It became something of joke between us.
I mean, if it had only happened once? Then I wouldn’t have thought much more about it.
But it seemed that every time I gave birth to a child . . . He gave birth to a new project.
A Major Project.
A move to a new house. Switching to a new job. Starting up a new company.
Always something new and something big.
So I started to tease him that he was unconsciously trying to compete with me. As if it wasn’t enough of a life-changing event for us to bring a child into the world.
He only smiled and gently held our tiny baby to his strong chest. One more sweet baby boy added to our family crew.
That made it my eight babies to his six moves, four jobs and three companies.
Makes us about even, I figure.
But he says that I pulled ahead with that last little guy.
And he might be right.
Either way, we both agree that change has been a predominant theme in our 22 years of marriage. Seems like there’s always been something new – and often unexpected – coming at us. Sometimes it came as a blessing and other times as a trial. But change is inevitable when you’re going through life together.
So we’ve done our best to embrace those changes, the easy and the hard, but there are also those things that we’ve determined to never change. These are the things that keep our marriage strong and steady in the midst of upheaval and disruption. It’s these 7 things that have kept us grounded through it all.
Those 7 Things That Never Change in a Healthy, Loving Marriage
1. The Need for Communication. No matter how many years you’ve been married, good communication is essential to a strong marriage. So don’t stop talking, whatever you do. And don’t limit it to talking, but express your love for each other in all kinds of other ways too. Sometimes the simple gesture of making his lunch says far more than words.
2. The Commitment to Closeness. You don’t grow close by the mere fact that you live in the same house. For the rest of your lives together, you’ll want to seek each other out. You have to make time for one another. Pull away from the world and pull in together.
3. The Offering of Forgiveness. The need to forgive never goes away. Sometimes I wish it did. But here we are after two decades of loving one another and still saying, “I’m sorry, my Love. Will you forgive me?”. And it’s yes, yes, and yes again.
4. The Desire for Touch. Matthew’s parents have been married for over 60 years and she still reaches for his hand and he continues to slip his arm around her shoulders. Touch is so powerful. So keep touching each other forever and always.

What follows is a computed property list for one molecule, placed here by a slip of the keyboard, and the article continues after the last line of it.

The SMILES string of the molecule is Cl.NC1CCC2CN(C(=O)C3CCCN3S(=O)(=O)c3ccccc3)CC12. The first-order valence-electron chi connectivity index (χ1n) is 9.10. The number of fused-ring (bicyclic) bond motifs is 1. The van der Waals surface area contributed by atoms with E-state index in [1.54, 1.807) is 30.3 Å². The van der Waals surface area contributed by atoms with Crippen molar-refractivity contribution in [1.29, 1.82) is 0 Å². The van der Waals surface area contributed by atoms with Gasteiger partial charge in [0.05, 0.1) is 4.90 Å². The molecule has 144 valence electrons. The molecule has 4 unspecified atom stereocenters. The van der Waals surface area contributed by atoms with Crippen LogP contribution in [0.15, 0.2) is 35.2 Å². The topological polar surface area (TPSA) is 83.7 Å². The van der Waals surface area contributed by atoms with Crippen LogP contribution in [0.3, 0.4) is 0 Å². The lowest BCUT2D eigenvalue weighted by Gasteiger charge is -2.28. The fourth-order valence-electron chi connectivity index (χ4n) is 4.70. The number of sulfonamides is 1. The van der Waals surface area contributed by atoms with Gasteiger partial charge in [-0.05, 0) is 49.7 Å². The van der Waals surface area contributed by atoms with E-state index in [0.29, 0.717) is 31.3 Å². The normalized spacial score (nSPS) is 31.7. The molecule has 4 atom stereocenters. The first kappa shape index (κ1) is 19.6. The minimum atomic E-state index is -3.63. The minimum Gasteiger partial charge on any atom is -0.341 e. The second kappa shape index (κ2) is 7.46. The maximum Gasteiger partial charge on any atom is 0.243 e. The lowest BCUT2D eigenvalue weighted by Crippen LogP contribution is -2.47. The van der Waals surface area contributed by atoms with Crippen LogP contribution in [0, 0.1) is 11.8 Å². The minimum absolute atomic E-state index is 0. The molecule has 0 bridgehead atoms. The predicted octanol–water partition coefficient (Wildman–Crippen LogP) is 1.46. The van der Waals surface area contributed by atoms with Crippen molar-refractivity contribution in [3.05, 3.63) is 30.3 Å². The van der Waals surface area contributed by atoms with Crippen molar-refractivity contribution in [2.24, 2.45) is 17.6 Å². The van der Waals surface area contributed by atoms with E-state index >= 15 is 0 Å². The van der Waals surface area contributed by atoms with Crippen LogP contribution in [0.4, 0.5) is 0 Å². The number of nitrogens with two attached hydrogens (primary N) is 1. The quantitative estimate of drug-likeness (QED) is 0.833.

5. The Determination to Work It Out. You’re tired. You’re discouraged. It doesn’t seem like it’s going anywhere. Don’t give up. Whatever you do. Stay in the game and work it out, even if it takes a very long time and an heroic effort you don’t feel you have to give.
6. The Pledge to Stay Together. Those marriage vows meant something real and the two of you are sticking together – no matter what. Through the good times and the hard times. A sacred trust you’ve both pledged to keep.
7. The Promise to Love One Another. Love is mostly made up of those little choices that you make every single day. This is a selfless love that puts the other person first. Day after day. This is the meaning behind our promise when we said, “I love you”.
Lastly, and most importantly, no matter what changes come into your lives, we can count on our God who remains the same. He is our perfect Father without variation or shadow. He is unchanging and the faithful foundation of our love.
So whatever changes you are facing in your marriage, you can be assured that your Heavenly Father is the same. Yesterday, today, and tomorrow.
Every good gift and every perfect gift is from above, coming down from the Father of lights with whom there is no variation or shadow due to change. ~ James 1:17
*Would you like to share a little of some of the changes in your marriage? How did you “embrace” those changes? And what are those things that never change in your marriage?
*If there is serious sin or trouble in your marriage, I’d encourage you to seek out a trusted, godly counselor or leader in your church. You might also benefit from this specific marriage advice from Sheila Gregoire (a fellow blogger in this marriage series).